The Corps of Engineers manages disaster relief projects literally all around the world, so having them as the state’s partner seemed to be a good fit. The Corps also maintains a network of pre-qualified debris removal contractors who can be called upon in emergency situations. Unfortunately, this is where our project came off the rails. The Corps elected to award the contract for the Georgia Mission to Ceres Environmental Services over two other prequalified contractors. This started a process where the competing contractors have now filed at least four protests alleging that the Corps incorrectly applied federal procurement procedures. Under federal law, these protests must be resolved before any work can begin, and the task of resolving the protests is not controlled by the Corps of Engineers but instead by the Government Accountability Office (GAO). The protests that have been filed to date are listed below:

2. What is being done to resolve the impasse? Everything that can possibly be done is being done. The city and county governments have been in nearly constant contact with state and federal partners. We have had daily contact with representatives of Governor Deal’s office, GEMA has worked to keep all local governments updated on the situation, and Senator Dean Burke, Representative Jay Powell and Representative Darlene Taylor have been working diligently on our behalf. U.S. Senator Johnny Isakson, U.S. Senator David Purdue and U.S. Representative Sanford Bishop have all made contact with the Corps of Engineers Headquarters on our behalf and have also reached out to the GAO and to the White House for assistance. The problem is that federal law requires that the GAO evaluate each protest and prohibits work from being done while a protest is unresolved.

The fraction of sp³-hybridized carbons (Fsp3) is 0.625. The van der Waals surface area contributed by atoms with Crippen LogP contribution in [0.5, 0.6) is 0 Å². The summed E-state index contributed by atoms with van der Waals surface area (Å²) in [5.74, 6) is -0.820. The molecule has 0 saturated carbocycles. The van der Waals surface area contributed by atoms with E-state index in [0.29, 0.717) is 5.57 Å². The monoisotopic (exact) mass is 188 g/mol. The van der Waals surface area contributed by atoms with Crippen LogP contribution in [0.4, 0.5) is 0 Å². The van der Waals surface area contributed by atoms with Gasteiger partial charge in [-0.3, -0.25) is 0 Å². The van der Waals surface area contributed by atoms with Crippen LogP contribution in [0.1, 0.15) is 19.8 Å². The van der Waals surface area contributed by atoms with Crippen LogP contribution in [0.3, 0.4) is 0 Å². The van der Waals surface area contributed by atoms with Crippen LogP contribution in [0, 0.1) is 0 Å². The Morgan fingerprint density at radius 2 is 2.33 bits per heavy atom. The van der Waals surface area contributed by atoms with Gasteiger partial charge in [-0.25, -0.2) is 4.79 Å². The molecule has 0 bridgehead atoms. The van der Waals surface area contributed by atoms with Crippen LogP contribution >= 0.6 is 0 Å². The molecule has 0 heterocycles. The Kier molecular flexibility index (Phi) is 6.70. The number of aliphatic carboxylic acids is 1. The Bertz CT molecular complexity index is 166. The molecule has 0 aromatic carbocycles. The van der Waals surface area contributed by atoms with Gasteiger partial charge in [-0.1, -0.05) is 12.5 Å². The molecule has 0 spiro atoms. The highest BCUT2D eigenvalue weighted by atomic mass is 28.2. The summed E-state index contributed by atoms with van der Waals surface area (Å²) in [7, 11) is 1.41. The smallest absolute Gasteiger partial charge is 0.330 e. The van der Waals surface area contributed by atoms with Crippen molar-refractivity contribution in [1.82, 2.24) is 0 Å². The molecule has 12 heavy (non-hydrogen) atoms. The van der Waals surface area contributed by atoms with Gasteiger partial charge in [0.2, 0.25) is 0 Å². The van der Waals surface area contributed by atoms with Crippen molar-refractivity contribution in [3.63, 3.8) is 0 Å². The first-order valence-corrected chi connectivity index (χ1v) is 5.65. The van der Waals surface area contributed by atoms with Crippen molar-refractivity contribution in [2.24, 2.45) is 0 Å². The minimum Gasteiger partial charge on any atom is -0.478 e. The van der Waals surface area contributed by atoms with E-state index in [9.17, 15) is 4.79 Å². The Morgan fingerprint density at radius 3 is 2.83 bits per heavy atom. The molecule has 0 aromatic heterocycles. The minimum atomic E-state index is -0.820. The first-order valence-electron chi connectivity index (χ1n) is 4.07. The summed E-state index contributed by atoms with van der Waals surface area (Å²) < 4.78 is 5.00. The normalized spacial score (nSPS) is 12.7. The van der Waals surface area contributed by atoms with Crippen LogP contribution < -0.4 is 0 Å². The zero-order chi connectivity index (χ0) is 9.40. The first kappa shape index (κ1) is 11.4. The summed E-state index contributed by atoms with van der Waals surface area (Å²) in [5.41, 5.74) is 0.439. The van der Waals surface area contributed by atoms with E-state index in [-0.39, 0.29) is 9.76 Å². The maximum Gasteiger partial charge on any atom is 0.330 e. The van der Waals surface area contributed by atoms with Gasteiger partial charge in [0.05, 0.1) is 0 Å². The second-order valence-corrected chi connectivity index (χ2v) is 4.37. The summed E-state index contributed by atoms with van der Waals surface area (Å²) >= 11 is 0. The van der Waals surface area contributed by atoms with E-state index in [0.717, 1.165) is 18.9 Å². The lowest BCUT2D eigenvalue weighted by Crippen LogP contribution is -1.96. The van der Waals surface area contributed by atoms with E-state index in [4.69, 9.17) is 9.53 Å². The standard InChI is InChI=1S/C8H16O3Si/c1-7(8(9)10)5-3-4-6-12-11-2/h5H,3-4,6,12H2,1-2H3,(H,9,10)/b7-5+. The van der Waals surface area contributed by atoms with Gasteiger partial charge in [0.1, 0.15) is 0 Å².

The local governments have been reluctant to pull out of the state brokered agreement because we don’t have adequate equipment to complete the debris removal on our own (the city has four trucks) and we don’t have the millions of dollars of needed funds to hire a contractor to do the work even with the promise that we will eventually be reimbursed by FEMA. However, the local governments did today start the process of hiring contractors to complete this work outside of the state agreement. It will be seven days before we can open bids for this work, and it is our hope that this will be resolved before that time expires. If the situation is not resolved, we are committed to moving ahead with the hiring of private contractors. This will be an extreme burden on the city and county budgets, but we feel that we must act if the state and federal government agreement is not resolved.

3. When might we see some progress? We have no way of knowing when the bid protest process will be resolved. Governor Deal did today instruct GEMA to begin deploying state resources to impacted counties to begin debris removal. Initially, this will mean that Georgia Department of Transportation employees will be in the community to start the process of removing debris. The first group of state employees began arriving last Friday, and they should remain until the Corps of Engineers procurement protests have been resolved.